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What Is Individual Health Insurance and What Are Your Options?

Oct 01, 2019 | 4 min read | Roxanna Guilford-Blake

Key Takeaways

  • Individual health insurance is health insurance that will cover you alone or you and your family if you don't otherwise have coverage through your workplace or spouse.
  • The individual health insurance market is regulated by the Affordable Care Act (ACA) and, if you are eligible, you could save money on your monthly premium if you buy your health coverage through HealthCare.gov.
  • With many plans, you may also be eligible to open a health savings account (HSA).

 

 

Maybe you have already had a successful career and you think it is now time to strike out on your own. Or perhaps, at 56, you want to retire early. Whatever the reason, congratulations! But now that you're on your own, you will need to buy your own individual health insurance. With employer-sponsored health insurance, your employer makes most of the decisions and presents you with one or more options; it's convenient and usually cheaper than individual health insurance, depending on what your employer contributes toward the premiums. But as you strike out on your new path, you will have an opportunity to choose your insurance company, plan design, and level of coverage. And because it's not tied to an employer, you can keep the insurance for as long as you want.

How do I do that? Simple, either through HealthCare.gov Opens in new window, directly from an insurer, or from a licensed broker.

 

Getting started: What's available?

As with employer-based coverage you have a limited window, called open enrollment, when you can buy individual health insurance. There are some cases, though, in which you can enroll outside of this window — one of them being loss of employer coverage. That means if you have retired or left your job to start your own business, you are eligible to enroll anytime. Otherwise, you need to wait until open enrollment. The 2020 open enrollment period Opens in new window runs from November 1 to December 15, 2019, though a few states extend the deadline through January 2020.

To start, find out what plans are available in your area. Not every health plan serves every state and, often, the options even vary by ZIP code. You can learn which plans serve your area by talking to a licensed broker or by using the HealthCare.gov Opens in new window Plan Finder.

Before signing up for a plan, though, you will want to see if you're eligible for a premium tax credit through the ACA. This credit reduces the costs of premiums purchased through the ACA Marketplace. To be eligible, your income must be between 100% and 400% of the federal poverty level Opens in new window: That is a maximum of $49,960 for an individual, $67,640 for a couple and $103,000 for a family of four.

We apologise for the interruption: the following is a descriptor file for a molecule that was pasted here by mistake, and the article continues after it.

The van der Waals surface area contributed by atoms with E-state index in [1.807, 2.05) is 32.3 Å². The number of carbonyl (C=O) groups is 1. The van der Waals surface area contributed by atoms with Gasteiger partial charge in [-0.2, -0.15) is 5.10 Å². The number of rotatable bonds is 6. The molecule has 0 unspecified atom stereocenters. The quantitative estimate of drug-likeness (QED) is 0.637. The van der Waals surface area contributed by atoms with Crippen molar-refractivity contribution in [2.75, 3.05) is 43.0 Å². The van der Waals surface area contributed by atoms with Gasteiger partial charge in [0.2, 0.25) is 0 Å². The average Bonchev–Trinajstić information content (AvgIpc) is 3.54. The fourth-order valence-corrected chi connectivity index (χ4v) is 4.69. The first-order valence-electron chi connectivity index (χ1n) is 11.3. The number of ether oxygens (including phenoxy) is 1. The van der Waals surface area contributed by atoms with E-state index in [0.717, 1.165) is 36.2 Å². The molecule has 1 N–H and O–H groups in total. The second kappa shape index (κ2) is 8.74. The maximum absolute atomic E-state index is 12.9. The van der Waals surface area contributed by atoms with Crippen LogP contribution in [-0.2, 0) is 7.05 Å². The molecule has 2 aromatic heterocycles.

Credits, subsidies and the ACA

When you apply for coverage through the health insurance exchange and provide your income information, you will learn whether you are eligible for a subsidy. You do not have to apply to find out the amount you are eligible for: Just use the HealthCare.gov Opens in new window calculator.

The subsidy is in the form of a tax credit. You can opt to receive it in advance and lower your premium payments, claim it later when you file your tax return or some combination of the two. Keep in mind that you will have to repay the difference if your 2020 income exceeds the threshold.

For example:

Elizabeth left her job to start a consulting business. She applied through the ACA Health Insurance Marketplace for 2020 coverage and, based on her estimated 2019 income, discovered she is eligible for a $400 monthly subsidy. But her new business ends up having a stellar first year and her 2020 income ends up being well over $68,000. She will have to repay the credit when she pays her 2020 income tax.

Ian is opening a bakery. Based on his 2019 income, he did not qualify for the credit. Because 2020 ends up being a building year, he takes home only about $30,000. He is still eligible for the credit and it will be applied to his 2020 income taxes.

 

Cost of coverage

There are four types of individual health plans with increasing levels of coverage and cost: Bronze, Silver, Gold and Platinum. In other words, the Bronze plan will have the lowest premiums but the highest copays and deductibles and the Platinum plan will have the highest premium and the lowest copays and deductibles. Your subsidy is the same amount regardless of the plan type you select. Keep in mind that all plans provide free preventive care.

 

What else?

In 2020, if your individual plan deductible is between $1,400 and $6,900, or between $2,800 and $13,800 for family coverage, you can contribute to an HSA. Contributions are in pretax dollars, the money grows tax-free and withdrawals are tax-free if you spend the money on medical expenses. According to the IRS Opens in new window, you can invest thousands: in 2020, you can contribute up to $3,550 if you're the only one insured and $7,100 if you have family coverage.

If you're an early retiree between the ages of 55 and 65, you can contribute an extra $1,000 each year. Investing in an HSA is a good way to lower the costs of your out of pocket expenses.

 

What you can do next

Start your search for an individual health plan by calling a licensed broker or use the HealthCare.gov Opens in new window Plan Finder to learn what options are available and pick the plan that best fits your needs.

If an individual health plan does not fit your needs right now, consider buying a short-term, limited-duration insurance coverage Opens in new window as a potential option.

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